ROCHESTER, Minn. (AP) — Complacency may be the biggest election year challenge for Amy Klobuchar, one of the most popular incumbents in the U.S. Senate, as she runs for a second term representing Minnesota.

The 52-year-old Democrat has raised $5 million so far and is facing off against a little-known opponent, Republican state Rep. Kurt Bills, a high school economics teacher who’s allied with libertarian-leaning presidential contender Ron Paul.

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Democratic party activists enthusiastically endorsed Klobuchar’s re-election bid at their party convention in Rochester on Saturday, taking mere moments to endorse her by acclamation.

Klobuchar worked her way through the Mayo Civic Center hall shaking hands, giving hugs and signing autographs. During an acceptance speech that emphasized her efforts to work across the aisle, she urged party faithful to work hard this year, from knocking on doors and working at phone banks to having a presence on social media.

“Reach out to independents and to Republicans. Find the common ground,” she said. “Because when the choice is so stark as it is in this election, you will find friends and supporters in places you never expected to find them.”

Klobuchar, who won her first Senate race with a commanding 58 percent of the vote, runs the risk of being almost overlooked as Democrats turn their urgency toward winning back a U.S. House seat in northeastern Minnesota and overturning Republican majorities in the state Legislature.

Former Republican Sen. Rudy Boschwitz said Klobuchar’s race isn’t so different from his position in 1990. At this point that year, he was considered a safe bet for re-election. He went on to lose narrowly to a little-known Democratic college professor named Paul Wellstone in a major upset.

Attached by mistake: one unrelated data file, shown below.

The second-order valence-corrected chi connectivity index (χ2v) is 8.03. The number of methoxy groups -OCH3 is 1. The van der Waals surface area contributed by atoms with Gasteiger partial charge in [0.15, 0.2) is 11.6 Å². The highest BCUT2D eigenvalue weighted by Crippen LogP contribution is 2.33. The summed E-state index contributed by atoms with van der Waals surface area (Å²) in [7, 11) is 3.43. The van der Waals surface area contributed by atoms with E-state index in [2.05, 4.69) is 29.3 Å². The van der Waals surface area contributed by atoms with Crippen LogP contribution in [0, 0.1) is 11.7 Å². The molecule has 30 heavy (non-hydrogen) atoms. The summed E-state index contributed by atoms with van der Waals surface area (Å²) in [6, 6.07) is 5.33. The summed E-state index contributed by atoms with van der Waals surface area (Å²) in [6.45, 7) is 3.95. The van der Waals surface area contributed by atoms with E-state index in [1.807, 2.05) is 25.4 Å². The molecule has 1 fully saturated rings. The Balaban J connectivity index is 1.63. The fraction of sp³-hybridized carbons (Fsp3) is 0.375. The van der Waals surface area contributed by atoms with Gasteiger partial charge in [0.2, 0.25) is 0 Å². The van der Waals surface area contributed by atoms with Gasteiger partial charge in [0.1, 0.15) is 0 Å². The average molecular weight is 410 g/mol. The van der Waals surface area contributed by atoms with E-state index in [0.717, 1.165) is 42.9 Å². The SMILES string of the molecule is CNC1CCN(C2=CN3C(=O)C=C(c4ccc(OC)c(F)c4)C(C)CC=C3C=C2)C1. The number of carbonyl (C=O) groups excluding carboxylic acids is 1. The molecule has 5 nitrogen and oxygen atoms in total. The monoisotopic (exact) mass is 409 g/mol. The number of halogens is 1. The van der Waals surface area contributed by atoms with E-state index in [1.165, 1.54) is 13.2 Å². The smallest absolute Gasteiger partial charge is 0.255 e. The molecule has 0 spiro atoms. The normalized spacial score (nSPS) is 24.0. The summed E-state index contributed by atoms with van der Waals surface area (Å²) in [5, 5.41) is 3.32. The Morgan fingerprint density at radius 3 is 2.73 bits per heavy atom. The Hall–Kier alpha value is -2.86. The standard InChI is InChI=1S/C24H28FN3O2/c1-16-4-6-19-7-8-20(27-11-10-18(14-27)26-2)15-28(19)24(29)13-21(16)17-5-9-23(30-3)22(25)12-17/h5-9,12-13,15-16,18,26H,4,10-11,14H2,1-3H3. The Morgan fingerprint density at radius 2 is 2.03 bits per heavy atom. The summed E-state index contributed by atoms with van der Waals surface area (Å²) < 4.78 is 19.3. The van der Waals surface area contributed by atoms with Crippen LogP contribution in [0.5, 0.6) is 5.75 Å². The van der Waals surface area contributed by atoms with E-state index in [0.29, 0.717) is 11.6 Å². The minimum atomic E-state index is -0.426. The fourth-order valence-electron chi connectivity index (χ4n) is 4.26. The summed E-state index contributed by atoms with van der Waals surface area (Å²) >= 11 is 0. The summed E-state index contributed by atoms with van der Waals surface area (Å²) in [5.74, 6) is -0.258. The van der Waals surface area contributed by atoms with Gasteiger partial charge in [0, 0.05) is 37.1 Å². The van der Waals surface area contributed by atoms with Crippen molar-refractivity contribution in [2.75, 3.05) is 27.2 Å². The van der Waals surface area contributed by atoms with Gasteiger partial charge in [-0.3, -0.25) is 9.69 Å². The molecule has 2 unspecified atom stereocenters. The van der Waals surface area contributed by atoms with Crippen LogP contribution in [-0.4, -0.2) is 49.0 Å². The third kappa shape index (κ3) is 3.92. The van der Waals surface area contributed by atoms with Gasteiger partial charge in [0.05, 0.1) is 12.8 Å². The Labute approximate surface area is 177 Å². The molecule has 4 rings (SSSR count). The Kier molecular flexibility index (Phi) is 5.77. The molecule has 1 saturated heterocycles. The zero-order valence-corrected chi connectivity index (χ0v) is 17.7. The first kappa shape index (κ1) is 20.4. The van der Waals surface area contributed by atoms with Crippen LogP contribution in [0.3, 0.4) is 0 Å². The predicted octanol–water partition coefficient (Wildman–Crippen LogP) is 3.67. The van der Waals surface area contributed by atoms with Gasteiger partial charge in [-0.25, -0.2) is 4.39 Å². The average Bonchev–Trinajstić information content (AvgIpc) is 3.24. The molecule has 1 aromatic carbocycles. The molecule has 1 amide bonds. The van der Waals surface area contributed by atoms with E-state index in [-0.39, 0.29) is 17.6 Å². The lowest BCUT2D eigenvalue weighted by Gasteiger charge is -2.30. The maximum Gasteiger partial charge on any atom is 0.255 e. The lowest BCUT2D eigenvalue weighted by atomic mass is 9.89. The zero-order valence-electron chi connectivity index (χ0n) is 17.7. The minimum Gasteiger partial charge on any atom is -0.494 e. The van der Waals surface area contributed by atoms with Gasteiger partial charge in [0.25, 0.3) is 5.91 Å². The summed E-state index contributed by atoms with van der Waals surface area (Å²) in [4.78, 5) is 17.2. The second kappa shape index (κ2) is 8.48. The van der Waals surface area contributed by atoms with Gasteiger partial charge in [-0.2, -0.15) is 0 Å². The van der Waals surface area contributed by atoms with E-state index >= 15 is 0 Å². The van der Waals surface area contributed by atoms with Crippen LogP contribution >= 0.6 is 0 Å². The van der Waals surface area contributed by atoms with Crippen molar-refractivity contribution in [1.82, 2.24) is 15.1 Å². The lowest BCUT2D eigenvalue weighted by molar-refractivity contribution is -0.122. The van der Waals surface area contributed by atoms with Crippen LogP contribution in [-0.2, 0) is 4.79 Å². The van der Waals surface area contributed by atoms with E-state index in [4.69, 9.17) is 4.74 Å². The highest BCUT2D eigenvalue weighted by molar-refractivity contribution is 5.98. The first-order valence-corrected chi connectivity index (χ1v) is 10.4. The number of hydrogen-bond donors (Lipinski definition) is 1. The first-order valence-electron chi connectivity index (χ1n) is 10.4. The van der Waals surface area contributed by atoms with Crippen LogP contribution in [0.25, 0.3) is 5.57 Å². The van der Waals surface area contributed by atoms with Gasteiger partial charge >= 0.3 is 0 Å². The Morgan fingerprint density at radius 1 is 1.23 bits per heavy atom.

Boschwitz said he spoke recently with Bills and told him of the parallels.

“I said, ‘In politics, nothing is for certain,'” Boschwitz said. “The impossible in politics often happens.”

Bills criticized Klobuchar for failing to reduce the national debt and backing economic policies that have “left the average Minnesotan behind.”

“This debt is not going away. It’s getting bigger and unsustainable by the day,” Bills said in a statement. “‘When I write these numbers on the chalk board to teach my students, they can just be erased at the end of the day. However, the real debt is not so easy to deal with.”

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For her part, Klobuchar said she isn’t assuming anything about her re-election. She is spending her weekends campaigning in parades around the state and said she has a highly motivated campaign staff.

Klobuchar is also emphasizing her bipartisan track record and is encouraging partisan Democrats to look outside the party for extra support. She’s worked with Republicans to replace the collapsed Interstate 35W bridge in Minneapolis, secure leave pay for Minnesota National Guard members and approve a new bridge over the St. Croix River near Stillwater.

Some Democrats said they aren’t taking Klobuchar’s re-election for granted, particularly after 18-term U.S. Rep. Jim Oberstar was surprised two years ago in northeastern Minnesota. That’s when Republican Chip Cravaack took advantage of what seemed to be a sleepy race to win what had been a Democratic stronghold.

Meg Litts heads the Mille Lacs County DFL in Cravaack’s district and said she is not relaxing about any races this year.

“For me the election is never over until it’s over,” Litts said. “I think there are many who are starting to feel a much bigger sense of urgency.”

Others said it gets harder to motivate the volunteers who staff phone banks and spend time knocking on doors when a candidate looks well-suited for another win.

“It’s much harder when the candidate is quote-unquote secure,” said Greg Miller, a 57-year-old Democratic activist from Lino Lakes, a northern Twin Cities suburb. “There is no such thing as a safe candidate. There’s so many things that can happen.”

Klobuchar said she has never rested during a campaign, even when running unopposed for re-election as Hennepin County prosecutor. She bought billboards and distributed lawn signs before an easy win.

“You never know,” she said in an interview at the convention. “There could be a write-in.”

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